4/11/2015 – 12/31/2021
From the day he was born (not the night, but the day)
He was trouble (not Monopoly, but Trouble)
He was the thorn (not the rose, but the thorn)
In his owners’ side (not the back, but the side)
They tried in vain (not in artery, but in vein)
But it never caused him nothing but pain
They weren’t home the day he died
This is a song lyric only lightly edited; don’t think I’m trying to be poetic on my own. Eddie seemed a little slow even from birth. He was double-inbred. We were soon to discover he had problematic hooves. We tried all sorts of things but could not do anything to remedy the situation or make his walking less painful. The following year his sister Zowie was born with the same condition, so we stopped all inbreeding immediately.
He adopted an unusual gait and a habit of going down on his front knees, which gave him arthritis. He was also prone to wounds that wouldn’t heal and becoming disgustingly dirty even for a goat. His problem hooves had to be cared for twice as often as those of normal goats.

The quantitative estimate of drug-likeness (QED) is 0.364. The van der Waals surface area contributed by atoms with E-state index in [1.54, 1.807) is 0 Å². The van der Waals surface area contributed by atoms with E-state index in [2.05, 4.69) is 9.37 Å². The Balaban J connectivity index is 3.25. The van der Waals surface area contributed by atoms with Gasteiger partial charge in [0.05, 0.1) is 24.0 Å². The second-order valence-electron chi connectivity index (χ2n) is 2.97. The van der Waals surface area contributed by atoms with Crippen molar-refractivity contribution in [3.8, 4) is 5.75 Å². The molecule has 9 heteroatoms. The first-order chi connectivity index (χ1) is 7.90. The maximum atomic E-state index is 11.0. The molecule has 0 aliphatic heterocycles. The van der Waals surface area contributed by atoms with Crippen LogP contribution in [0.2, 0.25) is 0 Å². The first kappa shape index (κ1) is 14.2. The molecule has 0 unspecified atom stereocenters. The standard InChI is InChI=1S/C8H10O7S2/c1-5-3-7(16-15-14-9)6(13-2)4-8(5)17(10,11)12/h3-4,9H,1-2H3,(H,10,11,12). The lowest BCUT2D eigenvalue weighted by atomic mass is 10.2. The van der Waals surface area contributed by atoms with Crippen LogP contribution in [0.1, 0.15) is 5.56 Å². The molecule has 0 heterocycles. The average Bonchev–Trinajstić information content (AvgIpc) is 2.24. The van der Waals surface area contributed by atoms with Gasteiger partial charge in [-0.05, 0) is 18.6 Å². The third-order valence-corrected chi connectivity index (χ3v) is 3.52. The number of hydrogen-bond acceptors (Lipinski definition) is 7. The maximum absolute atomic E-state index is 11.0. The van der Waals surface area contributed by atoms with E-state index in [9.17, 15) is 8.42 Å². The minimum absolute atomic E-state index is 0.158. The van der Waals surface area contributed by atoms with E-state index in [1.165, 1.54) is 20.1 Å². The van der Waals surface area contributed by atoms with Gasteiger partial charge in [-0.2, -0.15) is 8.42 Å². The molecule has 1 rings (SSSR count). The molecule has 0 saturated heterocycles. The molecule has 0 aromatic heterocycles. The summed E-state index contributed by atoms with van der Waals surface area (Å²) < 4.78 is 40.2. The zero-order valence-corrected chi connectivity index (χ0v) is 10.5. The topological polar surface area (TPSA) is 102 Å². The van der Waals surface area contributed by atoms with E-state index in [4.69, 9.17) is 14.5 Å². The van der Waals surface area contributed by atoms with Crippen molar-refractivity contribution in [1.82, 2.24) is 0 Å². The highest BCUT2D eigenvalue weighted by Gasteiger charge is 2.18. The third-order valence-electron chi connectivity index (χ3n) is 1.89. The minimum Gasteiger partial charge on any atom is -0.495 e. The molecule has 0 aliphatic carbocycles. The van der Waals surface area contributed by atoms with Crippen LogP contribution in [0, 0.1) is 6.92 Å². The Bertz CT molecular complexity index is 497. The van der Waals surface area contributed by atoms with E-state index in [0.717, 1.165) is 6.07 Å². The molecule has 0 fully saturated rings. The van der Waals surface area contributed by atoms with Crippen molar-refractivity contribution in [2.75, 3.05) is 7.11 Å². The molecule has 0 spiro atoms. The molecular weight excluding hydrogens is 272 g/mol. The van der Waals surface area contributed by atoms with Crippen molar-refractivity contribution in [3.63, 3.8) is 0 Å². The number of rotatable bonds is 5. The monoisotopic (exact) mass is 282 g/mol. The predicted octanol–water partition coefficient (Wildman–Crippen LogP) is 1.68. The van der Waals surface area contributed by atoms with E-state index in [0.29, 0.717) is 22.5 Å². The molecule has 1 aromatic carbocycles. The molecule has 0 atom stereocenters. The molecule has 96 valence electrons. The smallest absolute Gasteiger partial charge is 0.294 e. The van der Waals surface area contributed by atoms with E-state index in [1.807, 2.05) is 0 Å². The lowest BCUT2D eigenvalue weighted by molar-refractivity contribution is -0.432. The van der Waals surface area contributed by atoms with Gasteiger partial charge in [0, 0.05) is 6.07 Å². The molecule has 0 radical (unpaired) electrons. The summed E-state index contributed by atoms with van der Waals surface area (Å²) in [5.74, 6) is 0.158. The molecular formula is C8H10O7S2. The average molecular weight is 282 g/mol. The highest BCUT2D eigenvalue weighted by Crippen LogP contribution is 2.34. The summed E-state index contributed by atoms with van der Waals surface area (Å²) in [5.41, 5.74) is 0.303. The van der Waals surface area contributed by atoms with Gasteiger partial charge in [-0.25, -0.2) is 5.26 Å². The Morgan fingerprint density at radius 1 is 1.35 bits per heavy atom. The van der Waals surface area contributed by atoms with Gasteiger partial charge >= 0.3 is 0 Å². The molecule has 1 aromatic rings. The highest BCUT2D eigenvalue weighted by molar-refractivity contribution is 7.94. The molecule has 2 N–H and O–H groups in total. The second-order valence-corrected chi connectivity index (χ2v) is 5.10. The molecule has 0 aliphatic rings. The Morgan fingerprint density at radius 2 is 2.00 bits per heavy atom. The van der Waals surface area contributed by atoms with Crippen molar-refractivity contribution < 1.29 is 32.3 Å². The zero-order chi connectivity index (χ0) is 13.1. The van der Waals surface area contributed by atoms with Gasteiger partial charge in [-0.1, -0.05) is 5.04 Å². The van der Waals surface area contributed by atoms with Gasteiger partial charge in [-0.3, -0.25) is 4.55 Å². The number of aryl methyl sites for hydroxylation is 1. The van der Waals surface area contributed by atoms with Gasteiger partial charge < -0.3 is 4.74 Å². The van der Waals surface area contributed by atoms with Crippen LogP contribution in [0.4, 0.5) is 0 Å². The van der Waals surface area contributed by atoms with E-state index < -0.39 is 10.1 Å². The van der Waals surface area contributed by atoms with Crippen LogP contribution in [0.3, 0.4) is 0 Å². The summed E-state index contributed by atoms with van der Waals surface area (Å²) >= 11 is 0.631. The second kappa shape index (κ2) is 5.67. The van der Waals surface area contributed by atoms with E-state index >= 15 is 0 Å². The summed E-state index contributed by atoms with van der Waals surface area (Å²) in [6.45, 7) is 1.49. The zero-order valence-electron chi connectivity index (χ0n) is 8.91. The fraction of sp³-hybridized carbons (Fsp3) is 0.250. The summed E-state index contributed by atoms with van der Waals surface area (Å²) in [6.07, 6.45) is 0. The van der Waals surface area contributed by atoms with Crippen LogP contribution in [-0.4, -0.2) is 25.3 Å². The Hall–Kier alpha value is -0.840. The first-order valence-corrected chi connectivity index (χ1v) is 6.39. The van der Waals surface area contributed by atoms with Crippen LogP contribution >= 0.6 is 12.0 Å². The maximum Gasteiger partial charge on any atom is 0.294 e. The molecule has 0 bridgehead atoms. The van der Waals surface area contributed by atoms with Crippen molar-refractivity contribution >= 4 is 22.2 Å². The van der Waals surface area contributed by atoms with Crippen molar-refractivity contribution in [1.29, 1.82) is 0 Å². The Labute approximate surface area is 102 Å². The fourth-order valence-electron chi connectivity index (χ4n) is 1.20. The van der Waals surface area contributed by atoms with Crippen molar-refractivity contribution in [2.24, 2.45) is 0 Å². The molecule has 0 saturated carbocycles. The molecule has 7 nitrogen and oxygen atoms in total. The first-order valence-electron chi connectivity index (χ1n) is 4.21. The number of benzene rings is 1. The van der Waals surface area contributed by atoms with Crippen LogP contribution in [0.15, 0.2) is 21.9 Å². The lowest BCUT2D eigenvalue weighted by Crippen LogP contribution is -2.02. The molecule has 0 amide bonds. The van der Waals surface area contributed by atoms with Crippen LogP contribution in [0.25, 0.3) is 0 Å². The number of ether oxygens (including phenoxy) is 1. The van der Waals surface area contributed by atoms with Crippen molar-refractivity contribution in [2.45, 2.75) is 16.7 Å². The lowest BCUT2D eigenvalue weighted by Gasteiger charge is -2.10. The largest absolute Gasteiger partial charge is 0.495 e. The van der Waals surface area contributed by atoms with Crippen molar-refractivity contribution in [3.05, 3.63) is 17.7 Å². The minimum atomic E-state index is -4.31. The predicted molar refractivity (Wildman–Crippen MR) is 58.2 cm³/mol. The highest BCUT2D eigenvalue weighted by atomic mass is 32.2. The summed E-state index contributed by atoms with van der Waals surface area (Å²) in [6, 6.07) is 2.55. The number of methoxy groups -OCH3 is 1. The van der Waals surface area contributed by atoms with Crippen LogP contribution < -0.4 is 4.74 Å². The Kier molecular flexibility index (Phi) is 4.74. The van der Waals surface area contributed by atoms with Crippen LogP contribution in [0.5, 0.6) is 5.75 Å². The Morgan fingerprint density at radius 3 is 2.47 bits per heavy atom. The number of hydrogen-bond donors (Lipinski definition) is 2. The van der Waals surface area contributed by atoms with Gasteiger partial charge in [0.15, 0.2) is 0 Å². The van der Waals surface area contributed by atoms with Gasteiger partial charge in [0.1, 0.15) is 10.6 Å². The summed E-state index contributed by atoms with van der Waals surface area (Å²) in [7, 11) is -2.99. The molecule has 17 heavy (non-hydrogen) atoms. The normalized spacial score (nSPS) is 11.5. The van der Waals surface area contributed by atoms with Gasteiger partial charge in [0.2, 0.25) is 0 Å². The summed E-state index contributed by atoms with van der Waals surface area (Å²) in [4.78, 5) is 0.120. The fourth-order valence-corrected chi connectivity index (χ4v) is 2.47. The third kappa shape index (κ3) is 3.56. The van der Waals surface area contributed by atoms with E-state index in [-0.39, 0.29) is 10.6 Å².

In short you can see we had here a child with a disability. It is so hard to know when to end an animal’s suffering. Last winter Eddie developed some problems getting up on his own, and I started voting to put him down; but it was a winter thing, and he went on to have a good summer. Unfortunately, it didn’t take very many cold winter days this year before he had had enough. And unfortunately, the going-down-and-not-getting up came on suddenly, severely, and while we were away. Keep goats long enough and eventually everything happens, including the worst – having your goat-sitter need to be the officiant over an end of life. I’m afraid we’ve permanently traumatized Penny.
My husband deserves to be very proud for how he cared for Eddie all these years. Every three weeks trimming and sanding those hooves, clipping disgusting hair, coming up with ingenious ways to keep bandages on wounds. Troubles are over for both of them.